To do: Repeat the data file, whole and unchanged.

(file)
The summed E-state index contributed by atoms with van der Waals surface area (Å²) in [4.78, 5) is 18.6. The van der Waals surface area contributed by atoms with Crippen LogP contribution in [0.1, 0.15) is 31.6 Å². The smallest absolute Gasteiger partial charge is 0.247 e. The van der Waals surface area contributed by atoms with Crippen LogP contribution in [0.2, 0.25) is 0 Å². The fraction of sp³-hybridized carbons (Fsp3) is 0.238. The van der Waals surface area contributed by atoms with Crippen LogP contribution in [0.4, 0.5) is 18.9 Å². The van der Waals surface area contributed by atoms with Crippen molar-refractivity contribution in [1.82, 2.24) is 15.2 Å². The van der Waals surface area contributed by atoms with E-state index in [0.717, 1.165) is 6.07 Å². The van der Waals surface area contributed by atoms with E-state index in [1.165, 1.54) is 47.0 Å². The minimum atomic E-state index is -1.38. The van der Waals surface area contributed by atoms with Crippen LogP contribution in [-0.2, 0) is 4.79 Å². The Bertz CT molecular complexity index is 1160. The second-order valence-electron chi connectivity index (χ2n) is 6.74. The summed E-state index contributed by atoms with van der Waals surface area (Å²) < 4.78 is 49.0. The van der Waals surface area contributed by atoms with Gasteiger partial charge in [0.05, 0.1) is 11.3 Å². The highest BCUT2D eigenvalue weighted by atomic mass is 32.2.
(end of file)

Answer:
The summed E-state index contributed by atoms with van der Waals surface area (Å²) in [4.78, 5) is 18.6. The van der Waals surface area contributed by atoms with Crippen LogP contribution in [0.1, 0.15) is 31.6 Å². The smallest absolute Gasteiger partial charge is 0.247 e. The van der Waals surface area contributed by atoms with Crippen LogP contribution in [0.2, 0.25) is 0 Å². The fraction of sp³-hybridized carbons (Fsp3) is 0.238. The van der Waals surface area contributed by atoms with Crippen LogP contribution in [0.4, 0.5) is 18.9 Å². The van der Waals surface area contributed by atoms with Crippen molar-refractivity contribution in [1.82, 2.24) is 15.2 Å². The van der Waals surface area contributed by atoms with E-state index in [0.717, 1.165) is 6.07 Å². The van der Waals surface area contributed by atoms with E-state index in [1.165, 1.54) is 47.0 Å². The minimum atomic E-state index is -1.38. The van der Waals surface area contributed by atoms with Crippen LogP contribution in [-0.2, 0) is 4.79 Å². The Bertz CT molecular complexity index is 1160. The second-order valence-electron chi connectivity index (χ2n) is 6.74. The summed E-state index contributed by atoms with van der Waals surface area (Å²) < 4.78 is 49.0. The van der Waals surface area contributed by atoms with Gasteiger partial charge in [0.05, 0.1) is 11.3 Å². The highest BCUT2D eigenvalue weighted by atomic mass is 32.2.